Given the fact that there are n number of mutual fund (MF)schemes floating around, it’s but natural that you find it a bit hard to get that elusive mix. But fret not, once you get to know the basics, life will be a cruise.
Investing in the right mutual fund scheme brings in big moolah for you. And you can even skip a distributor if he is more interested in commissions rather than adding value to your investment. The question is how to select a mutual fund that fits into your profile and makes your money work doubly hard.
At the outset, you need to specify very clearly why you find an investment in mutual funds so necessary. It could be to earn better returns than fixed deposits, or maybe, to take advantage of expectations of falling rates, or to participate in an expected equity market rally. Other reasons could include a bullish outlook on gold and other commodities or a positive view on global shares. The list is not exhaustive by any means, and you could have your own that strongly explains your decision.
Once you get your priorities in place, the process of selection becomes much, much easier. To illustrate the point, let us take three reasons for investing in MFs and then pick up the schemes.
First, you want better returns than fixed deposits, but do not want risk to liquidity or capital. In this case, a cash fund — also known as liquid fund — is your best option, which is a money market tool that invests in short-term securities. If you believe that returns on fixed deposits are too low on a tax adjusted basis, you can invest in liquid funds as an alternative.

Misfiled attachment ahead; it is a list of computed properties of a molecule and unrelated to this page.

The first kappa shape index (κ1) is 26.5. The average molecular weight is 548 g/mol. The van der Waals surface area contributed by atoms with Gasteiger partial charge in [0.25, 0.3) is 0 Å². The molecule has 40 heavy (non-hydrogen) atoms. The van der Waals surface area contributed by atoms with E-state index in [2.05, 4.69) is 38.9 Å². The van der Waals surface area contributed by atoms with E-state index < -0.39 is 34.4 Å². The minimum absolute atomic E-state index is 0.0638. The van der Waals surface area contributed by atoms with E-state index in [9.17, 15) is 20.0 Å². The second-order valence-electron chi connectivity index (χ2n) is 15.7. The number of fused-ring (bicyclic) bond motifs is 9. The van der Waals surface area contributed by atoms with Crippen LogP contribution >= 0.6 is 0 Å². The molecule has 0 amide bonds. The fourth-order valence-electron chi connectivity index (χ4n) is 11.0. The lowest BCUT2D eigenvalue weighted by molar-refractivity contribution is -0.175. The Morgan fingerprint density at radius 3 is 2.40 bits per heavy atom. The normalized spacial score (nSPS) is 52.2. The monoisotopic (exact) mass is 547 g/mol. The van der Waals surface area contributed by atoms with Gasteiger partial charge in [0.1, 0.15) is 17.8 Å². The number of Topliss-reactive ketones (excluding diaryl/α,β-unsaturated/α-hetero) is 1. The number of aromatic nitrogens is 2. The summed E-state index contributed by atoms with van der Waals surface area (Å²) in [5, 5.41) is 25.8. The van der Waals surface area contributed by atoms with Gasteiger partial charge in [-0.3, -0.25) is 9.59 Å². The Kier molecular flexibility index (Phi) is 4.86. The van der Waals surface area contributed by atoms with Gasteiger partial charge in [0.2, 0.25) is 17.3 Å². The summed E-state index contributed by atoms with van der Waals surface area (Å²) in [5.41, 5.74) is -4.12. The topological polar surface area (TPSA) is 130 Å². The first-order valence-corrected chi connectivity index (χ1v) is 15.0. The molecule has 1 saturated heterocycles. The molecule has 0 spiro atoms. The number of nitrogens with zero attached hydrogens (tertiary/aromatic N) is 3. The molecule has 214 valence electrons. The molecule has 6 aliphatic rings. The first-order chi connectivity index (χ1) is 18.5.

The second-case scenario is you believe that interest rates are going to fall after going through an analysis in DNA. The options for you are mutual fund schemes that invest in government bonds or corporate bonds, or both. The two main categories of fixed income funds that invest in bonds to take advantage of softer rates are short-term income and gilt funds and long-term income and gilt funds. You can invest in both.
Third, you are bullish on equities and you want to ride piggyback on MF schemes to make the most of rallying markets. There are many offerings to choose from, but the best to invest in are index ETFs (exchange traded funds), index or plain vanilla diversified equity funds. You can be assured about the returns even if you have a hazy idea about the scheme objectives or other factors like expenses, exit loads and the like.
Selecting mutual fund schemes sounds simple, isn’t it? The process, however, gets a tad complicated only when you are sold products that you do not need in the first place or you look for high returns. So, the funda is keep it simple if you are not too greedy or you do not have the time to go through the fine print.
The writer is the editor of www.investorsareidiots.com, a website for investors